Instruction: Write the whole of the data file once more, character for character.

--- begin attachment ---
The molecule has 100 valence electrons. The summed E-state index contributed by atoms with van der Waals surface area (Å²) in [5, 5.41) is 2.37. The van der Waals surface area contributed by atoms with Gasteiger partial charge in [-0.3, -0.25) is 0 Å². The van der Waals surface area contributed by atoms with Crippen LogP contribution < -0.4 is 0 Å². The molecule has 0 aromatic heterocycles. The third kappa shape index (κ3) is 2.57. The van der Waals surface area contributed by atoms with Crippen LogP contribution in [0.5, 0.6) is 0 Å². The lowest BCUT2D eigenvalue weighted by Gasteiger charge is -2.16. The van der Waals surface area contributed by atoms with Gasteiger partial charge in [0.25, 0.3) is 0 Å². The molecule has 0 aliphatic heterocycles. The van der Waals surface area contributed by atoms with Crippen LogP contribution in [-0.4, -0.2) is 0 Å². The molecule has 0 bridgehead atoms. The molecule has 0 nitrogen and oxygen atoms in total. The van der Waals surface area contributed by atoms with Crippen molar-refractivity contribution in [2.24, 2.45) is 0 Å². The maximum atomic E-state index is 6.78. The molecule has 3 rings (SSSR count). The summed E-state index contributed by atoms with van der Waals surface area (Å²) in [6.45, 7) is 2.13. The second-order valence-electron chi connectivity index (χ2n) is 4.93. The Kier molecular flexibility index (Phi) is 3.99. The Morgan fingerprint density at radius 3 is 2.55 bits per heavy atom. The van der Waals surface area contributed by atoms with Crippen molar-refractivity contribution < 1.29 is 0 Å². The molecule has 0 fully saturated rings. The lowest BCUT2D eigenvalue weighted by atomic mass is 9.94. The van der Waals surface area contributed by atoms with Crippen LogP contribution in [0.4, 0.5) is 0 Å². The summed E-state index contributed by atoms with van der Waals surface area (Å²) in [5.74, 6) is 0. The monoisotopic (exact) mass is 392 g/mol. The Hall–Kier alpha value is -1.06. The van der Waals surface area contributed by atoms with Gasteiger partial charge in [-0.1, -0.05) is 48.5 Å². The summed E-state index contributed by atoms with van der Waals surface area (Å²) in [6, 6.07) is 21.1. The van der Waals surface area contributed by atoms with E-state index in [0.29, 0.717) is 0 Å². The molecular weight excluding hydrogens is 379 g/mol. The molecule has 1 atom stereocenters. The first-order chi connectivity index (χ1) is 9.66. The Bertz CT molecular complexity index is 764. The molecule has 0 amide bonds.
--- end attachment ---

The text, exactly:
The molecule has 100 valence electrons. The summed E-state index contributed by atoms with van der Waals surface area (Å²) in [5, 5.41) is 2.37. The van der Waals surface area contributed by atoms with Gasteiger partial charge in [-0.3, -0.25) is 0 Å². The van der Waals surface area contributed by atoms with Crippen LogP contribution < -0.4 is 0 Å². The molecule has 0 aromatic heterocycles. The third kappa shape index (κ3) is 2.57. The van der Waals surface area contributed by atoms with Crippen LogP contribution in [0.5, 0.6) is 0 Å². The lowest BCUT2D eigenvalue weighted by Gasteiger charge is -2.16. The van der Waals surface area contributed by atoms with Gasteiger partial charge in [0.25, 0.3) is 0 Å². The molecule has 0 aliphatic heterocycles. The van der Waals surface area contributed by atoms with Crippen LogP contribution in [-0.4, -0.2) is 0 Å². The molecule has 0 bridgehead atoms. The molecule has 0 nitrogen and oxygen atoms in total. The van der Waals surface area contributed by atoms with Crippen molar-refractivity contribution in [2.24, 2.45) is 0 Å². The maximum atomic E-state index is 6.78. The molecule has 3 rings (SSSR count). The summed E-state index contributed by atoms with van der Waals surface area (Å²) in [6.45, 7) is 2.13. The second-order valence-electron chi connectivity index (χ2n) is 4.93. The Kier molecular flexibility index (Phi) is 3.99. The Morgan fingerprint density at radius 3 is 2.55 bits per heavy atom. The van der Waals surface area contributed by atoms with Crippen molar-refractivity contribution < 1.29 is 0 Å². The molecule has 0 fully saturated rings. The lowest BCUT2D eigenvalue weighted by atomic mass is 9.94. The van der Waals surface area contributed by atoms with Crippen LogP contribution in [0.4, 0.5) is 0 Å². The summed E-state index contributed by atoms with van der Waals surface area (Å²) in [5.74, 6) is 0. The monoisotopic (exact) mass is 392 g/mol. The Hall–Kier alpha value is -1.06. The van der Waals surface area contributed by atoms with Gasteiger partial charge in [-0.1, -0.05) is 48.5 Å². The summed E-state index contributed by atoms with van der Waals surface area (Å²) in [6, 6.07) is 21.1. The van der Waals surface area contributed by atoms with E-state index in [0.29, 0.717) is 0 Å². The molecular weight excluding hydrogens is 379 g/mol. The molecule has 1 atom stereocenters. The first-order chi connectivity index (χ1) is 9.66. The Bertz CT molecular complexity index is 764. The molecule has 0 amide bonds.